Which is very much why it's exciting to see Pine64 working on getting Linux running on the PinePhone modem. Because this shit is bogus, 100% bogus full of shit crap. The firmware is all for the most part software, rebadged as firmware because none of us get the privilege of working with it or seeing it.
I still would like some evidence that any firmware on the Pixel or Pixel 2 is actually problematic. That the computer itself is at risk. Perhaps there are some DMA engines onboard that can not be locked down, that peripherals unfortunately just had too much unmediated access. I'd like to see some shred of evidence that insecure peripherals are a real threat to the general main computer though, before I agree that we can just start throwing these devices out.
EDIT: Android 11
Maybe you are talking about android 11?
Back in the days of Android 1.5 to ~5 a new update meant a ton of new features and fixes. Now all we get are slight cosmetic tweaks that are not even always for the better.
My partner has a pixel which is on 11 and I don't see the difference when using her phone.
If you are talking about android 11, it is also in the works. Maybe in a few months the first beta will come out. They have confirmed that 6T will receive the update though.
Check google play store reviews of Carrier Hub, and Mobile Installer from SoftBank.
Both were installed by Samsung in a recent mandatory, forced within 72 hours update
Neither can be uninstalled without root, and will show uninstalled and instantly re-install itself,since both have root access...which they say they keep from us for 'security'.
Fuck Samsung I will never touch their garbage again.
Edit for clarity
Then there was Samsung Washing Machine which started giving lot of issue after 2 years.
My life has become lot better and peaceful after getting rid of samsung crap. Samsung doesn't deserve our money.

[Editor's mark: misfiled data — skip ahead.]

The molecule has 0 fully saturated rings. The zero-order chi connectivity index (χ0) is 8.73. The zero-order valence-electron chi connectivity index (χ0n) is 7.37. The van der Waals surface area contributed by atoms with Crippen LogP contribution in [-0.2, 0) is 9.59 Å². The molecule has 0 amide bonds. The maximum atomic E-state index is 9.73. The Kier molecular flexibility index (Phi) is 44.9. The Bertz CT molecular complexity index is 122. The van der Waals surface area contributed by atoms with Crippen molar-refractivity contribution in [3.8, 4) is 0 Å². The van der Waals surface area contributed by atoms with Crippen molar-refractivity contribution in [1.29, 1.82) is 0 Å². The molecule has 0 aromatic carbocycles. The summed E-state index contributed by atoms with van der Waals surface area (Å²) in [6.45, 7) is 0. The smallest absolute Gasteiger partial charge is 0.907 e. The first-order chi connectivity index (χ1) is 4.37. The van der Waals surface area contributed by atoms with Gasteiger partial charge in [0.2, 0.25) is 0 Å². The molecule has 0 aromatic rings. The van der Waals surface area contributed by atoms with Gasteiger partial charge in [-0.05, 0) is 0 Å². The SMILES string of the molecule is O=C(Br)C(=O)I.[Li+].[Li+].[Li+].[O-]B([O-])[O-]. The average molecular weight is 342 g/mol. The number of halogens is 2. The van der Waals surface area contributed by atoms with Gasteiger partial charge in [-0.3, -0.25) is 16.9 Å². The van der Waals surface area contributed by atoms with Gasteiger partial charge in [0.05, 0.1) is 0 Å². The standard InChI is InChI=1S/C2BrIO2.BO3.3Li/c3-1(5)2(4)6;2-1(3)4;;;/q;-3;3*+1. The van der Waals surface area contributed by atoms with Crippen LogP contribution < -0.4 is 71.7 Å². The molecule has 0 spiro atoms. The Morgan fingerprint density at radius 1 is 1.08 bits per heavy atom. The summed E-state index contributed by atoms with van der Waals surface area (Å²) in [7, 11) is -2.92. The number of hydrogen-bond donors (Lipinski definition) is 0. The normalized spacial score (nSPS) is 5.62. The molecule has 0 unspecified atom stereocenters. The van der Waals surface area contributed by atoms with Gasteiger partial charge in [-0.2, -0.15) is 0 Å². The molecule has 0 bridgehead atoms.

Next cycle, I got him an iPhone X as a gift. Apart from "how do I do this on iOS", have had very little trouble with it. Still going strong even after several years now. Somehow, he's even picked up some decent iMovie editing skills - learning all by himself.
Durability-wise, the Pro-level iPhones are the new Nokia 3310s.
But there are issues - what exactly constitutes a security update, how frequently and timely are the patches -what if the manufacture goes bankrupt....
It has all the international data hoarder apps and their local equivalents preloaded in the firmware. Apps install notifications from Samsung store masquerade as security updates notification.
Even after disabling the bloat I could, the phone shows about 3000 requests from the blocked list/day on Pi hole. This kind of discriminatory behavior is unacceptable but goes unnoticed as Samsung is pulling this off only in India AFAIK.
Do you mean spyware? Data hoarding is a term usually applied to archiving public media, not personal data.
 'Facebook has suspended ‘tens of thousands’ of apps suspected of hoarding data'- https://techcrunch.com/2019/09/20/facebook-suspends-apps-hoa...
Why won't they?
That seems like a completely legitimate complaint? The whole point of upstreaming code is making it so that the device stays stable, current, and secure. If you just shove all the important bits into a userspace black box that can't be audited or updated, how much did you really gain?
Free beer rulez!
Even better, all the free beer OSes competing for a spot on IoT are BSD/MIT/Apache, expect zero contributions to upstream and OEMs to move away from Linux for such scenarios.
Edit: A bit of searching has revealed that it may be true for mid/low tier devices.
Then there is the whole issue with the code quality from Enlightenment.